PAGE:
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Upper Ordovician Paleogeography of the Bohemian Massif - Implications for Armorica

Tait, J., V. Bachtadse, and H.C. Soffel (1995), Upper Ordovician Paleogeography of the Bohemian Massif - Implications for Armorica, Geophysical Journal International, 122(1), 211-218.

Abstract
The palaeogeographic position of Armorica in the upper Ordovician is still rather unclear, due mainly to the lack of reliable palaeomagnetic data. To help resolve this, a palaeomagnetic study of Caradocian and Ashgillian sediments and volcanics of the Barrandian Basin in the central Bohemian Massif (Czech Republic) has been carried out. A total of 29 sites were sampled, including four from a diabase sill intruded into Hirnantian-age sediments, thus providing a baked contact test. Three components of magnetization, labelled A, B and C, have been resolved, in addition to a low-temperature component which corresponds to the present-day direction of the local geomagnetic field (D/I = 360 degrees/67 degrees). Component A (southerly and shallow before bedding correction) is only sporadically present, and corresponds to a remagnetization event of Permo-Carboniferous age which is well known throughout Hercynian Europe. Component B, present as stable endpoints in the sill, and as a secondary component in the host-rock sandstones, yields an overall mean direction of 360 degrees/39 degrees, alpha(95) = 9.3 degrees, k = 52.3 in situ, and 355 degrees/21 degrees, alpha(95) = 9.3 degrees, k = 52.3 after bedding correction. Component C, identified as stable endpoints in sedimentary and volcanic rocks, passes both a fold test and a baked contact test and is interpreted as being the primary direction of magnetization. The overall mean direction for C is 183 degrees/-59 degrees, alpha(95) = 9.5 degrees, k = 30.3 (nine sites) after bedding correction which corresponds to a palaeopole position of 80 degrees S; 360 degrees E. This translates into palaeolatitudes of 40 degrees S for the area studied in latest Ordovician times, but indicates large amounts of rotation (up to 170 degrees) of the Bohemian Massif before final consolidation of Hercynian Europe. Although such large amounts of rotation are difficult to accommodate, they are consistent with palaeomagnetic results obtained from lower Ordovician and upper Silurian rocks elsewhere in the Barrandian Basin.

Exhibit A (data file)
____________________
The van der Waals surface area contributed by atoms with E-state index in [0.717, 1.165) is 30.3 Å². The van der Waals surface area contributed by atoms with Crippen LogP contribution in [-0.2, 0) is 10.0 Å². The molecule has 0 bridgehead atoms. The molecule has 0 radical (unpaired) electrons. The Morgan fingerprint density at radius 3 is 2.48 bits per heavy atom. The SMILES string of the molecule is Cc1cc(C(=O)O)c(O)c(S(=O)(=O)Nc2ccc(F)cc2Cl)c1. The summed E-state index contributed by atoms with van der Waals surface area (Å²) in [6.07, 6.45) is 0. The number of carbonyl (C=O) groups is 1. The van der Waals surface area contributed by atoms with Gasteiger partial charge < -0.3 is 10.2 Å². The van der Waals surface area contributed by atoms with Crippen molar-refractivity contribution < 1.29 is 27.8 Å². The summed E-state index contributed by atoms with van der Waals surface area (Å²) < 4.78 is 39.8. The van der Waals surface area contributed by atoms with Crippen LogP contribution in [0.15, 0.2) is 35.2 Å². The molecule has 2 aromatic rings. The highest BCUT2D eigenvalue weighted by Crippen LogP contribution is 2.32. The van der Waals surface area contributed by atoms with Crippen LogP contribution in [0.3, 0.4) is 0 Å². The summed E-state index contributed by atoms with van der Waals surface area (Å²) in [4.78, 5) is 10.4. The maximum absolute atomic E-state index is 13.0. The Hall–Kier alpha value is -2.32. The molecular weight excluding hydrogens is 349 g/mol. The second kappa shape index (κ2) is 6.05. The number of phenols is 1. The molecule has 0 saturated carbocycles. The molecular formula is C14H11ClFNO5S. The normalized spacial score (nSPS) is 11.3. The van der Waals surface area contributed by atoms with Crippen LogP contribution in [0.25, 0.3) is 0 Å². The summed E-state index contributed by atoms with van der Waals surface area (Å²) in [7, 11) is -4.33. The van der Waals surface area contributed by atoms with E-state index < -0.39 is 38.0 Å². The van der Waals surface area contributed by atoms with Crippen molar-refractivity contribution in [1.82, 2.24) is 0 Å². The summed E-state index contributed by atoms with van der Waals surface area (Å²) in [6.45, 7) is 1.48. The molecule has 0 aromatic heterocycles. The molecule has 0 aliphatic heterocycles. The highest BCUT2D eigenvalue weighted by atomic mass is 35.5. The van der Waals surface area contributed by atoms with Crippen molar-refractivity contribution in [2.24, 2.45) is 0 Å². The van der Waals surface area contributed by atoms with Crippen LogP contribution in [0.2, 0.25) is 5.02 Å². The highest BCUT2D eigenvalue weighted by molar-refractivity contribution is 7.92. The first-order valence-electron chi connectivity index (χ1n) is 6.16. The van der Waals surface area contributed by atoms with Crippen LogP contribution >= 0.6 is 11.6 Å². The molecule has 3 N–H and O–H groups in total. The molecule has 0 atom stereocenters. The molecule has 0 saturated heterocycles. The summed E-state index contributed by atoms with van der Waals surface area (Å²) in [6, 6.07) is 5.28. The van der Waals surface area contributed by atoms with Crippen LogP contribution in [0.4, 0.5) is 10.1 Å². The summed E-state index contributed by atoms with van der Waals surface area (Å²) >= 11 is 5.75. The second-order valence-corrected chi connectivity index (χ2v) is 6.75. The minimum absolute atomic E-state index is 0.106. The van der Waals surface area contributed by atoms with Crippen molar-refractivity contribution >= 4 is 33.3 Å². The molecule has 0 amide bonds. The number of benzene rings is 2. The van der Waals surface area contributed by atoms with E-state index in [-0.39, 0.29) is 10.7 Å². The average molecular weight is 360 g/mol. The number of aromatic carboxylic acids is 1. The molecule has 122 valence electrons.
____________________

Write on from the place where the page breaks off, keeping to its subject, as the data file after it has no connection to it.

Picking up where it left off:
If the Bohemian Massif is interpreted as being an integral part of the Armorican microplate, then these results indicate that prior to Caradoc times, Armorica rifted away from the northern margin of Gondwana, and that by Ashgillian times it was located at intermediate palaeolatitudes
BibTeX
@article{id237,
  author = {J. Tait and V. Bachtadse and H.C. Soffel},
  journal = {Geophysical Journal International},
  number = {1},
  pages = {211-218},
  title = {{Upper Ordovician Paleogeography of the Bohemian Massif - Implications for Armorica}},
  volume = {122},
  year = {1995},
  language = {en},
}
EndNote
%0 Journal Article
%A Tait, J.
%A Bachtadse, V.
%A Soffel, H.C.
%D 1995
%N 1
%V 122
%J Geophysical Journal International
%P 211-218
%T Upper Ordovician Paleogeography of the Bohemian Massif - Implications for Armorica
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